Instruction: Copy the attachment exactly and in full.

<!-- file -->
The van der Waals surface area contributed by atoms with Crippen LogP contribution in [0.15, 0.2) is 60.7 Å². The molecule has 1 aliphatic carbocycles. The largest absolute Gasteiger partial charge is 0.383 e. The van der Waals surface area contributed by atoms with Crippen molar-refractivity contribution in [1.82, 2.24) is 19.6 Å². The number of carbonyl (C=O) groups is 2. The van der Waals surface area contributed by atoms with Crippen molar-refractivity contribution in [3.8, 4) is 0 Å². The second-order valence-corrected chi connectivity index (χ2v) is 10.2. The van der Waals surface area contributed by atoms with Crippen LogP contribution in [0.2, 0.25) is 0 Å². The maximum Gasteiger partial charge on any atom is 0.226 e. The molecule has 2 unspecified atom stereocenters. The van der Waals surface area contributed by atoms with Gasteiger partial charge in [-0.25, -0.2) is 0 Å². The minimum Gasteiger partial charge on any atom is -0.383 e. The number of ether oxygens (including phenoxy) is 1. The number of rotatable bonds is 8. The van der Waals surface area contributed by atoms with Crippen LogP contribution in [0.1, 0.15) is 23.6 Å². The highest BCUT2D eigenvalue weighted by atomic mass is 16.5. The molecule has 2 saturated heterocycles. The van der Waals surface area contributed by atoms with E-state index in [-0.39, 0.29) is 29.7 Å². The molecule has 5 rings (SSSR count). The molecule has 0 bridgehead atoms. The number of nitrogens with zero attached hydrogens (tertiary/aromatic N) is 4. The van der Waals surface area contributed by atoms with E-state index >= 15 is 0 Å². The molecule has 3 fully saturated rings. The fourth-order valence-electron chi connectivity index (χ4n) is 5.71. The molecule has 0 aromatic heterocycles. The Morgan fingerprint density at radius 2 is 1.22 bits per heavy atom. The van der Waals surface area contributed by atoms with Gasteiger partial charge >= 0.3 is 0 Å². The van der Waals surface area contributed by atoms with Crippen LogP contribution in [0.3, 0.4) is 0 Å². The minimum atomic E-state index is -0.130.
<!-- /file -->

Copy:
The van der Waals surface area contributed by atoms with Crippen LogP contribution in [0.15, 0.2) is 60.7 Å². The molecule has 1 aliphatic carbocycles. The largest absolute Gasteiger partial charge is 0.383 e. The van der Waals surface area contributed by atoms with Crippen molar-refractivity contribution in [1.82, 2.24) is 19.6 Å². The number of carbonyl (C=O) groups is 2. The van der Waals surface area contributed by atoms with Crippen molar-refractivity contribution in [3.8, 4) is 0 Å². The second-order valence-corrected chi connectivity index (χ2v) is 10.2. The van der Waals surface area contributed by atoms with Crippen LogP contribution in [0.2, 0.25) is 0 Å². The maximum Gasteiger partial charge on any atom is 0.226 e. The molecule has 2 unspecified atom stereocenters. The van der Waals surface area contributed by atoms with Gasteiger partial charge in [-0.25, -0.2) is 0 Å². The minimum Gasteiger partial charge on any atom is -0.383 e. The number of ether oxygens (including phenoxy) is 1. The number of rotatable bonds is 8. The van der Waals surface area contributed by atoms with Crippen LogP contribution in [0.1, 0.15) is 23.6 Å². The highest BCUT2D eigenvalue weighted by atomic mass is 16.5. The molecule has 2 saturated heterocycles. The van der Waals surface area contributed by atoms with E-state index in [-0.39, 0.29) is 29.7 Å². The molecule has 5 rings (SSSR count). The molecule has 0 bridgehead atoms. The number of nitrogens with zero attached hydrogens (tertiary/aromatic N) is 4. The van der Waals surface area contributed by atoms with E-state index >= 15 is 0 Å². The molecule has 3 fully saturated rings. The fourth-order valence-electron chi connectivity index (χ4n) is 5.71. The molecule has 0 aromatic heterocycles. The Morgan fingerprint density at radius 2 is 1.22 bits per heavy atom. The van der Waals surface area contributed by atoms with Gasteiger partial charge >= 0.3 is 0 Å². The van der Waals surface area contributed by atoms with Crippen LogP contribution in [0.3, 0.4) is 0 Å². The minimum atomic E-state index is -0.130.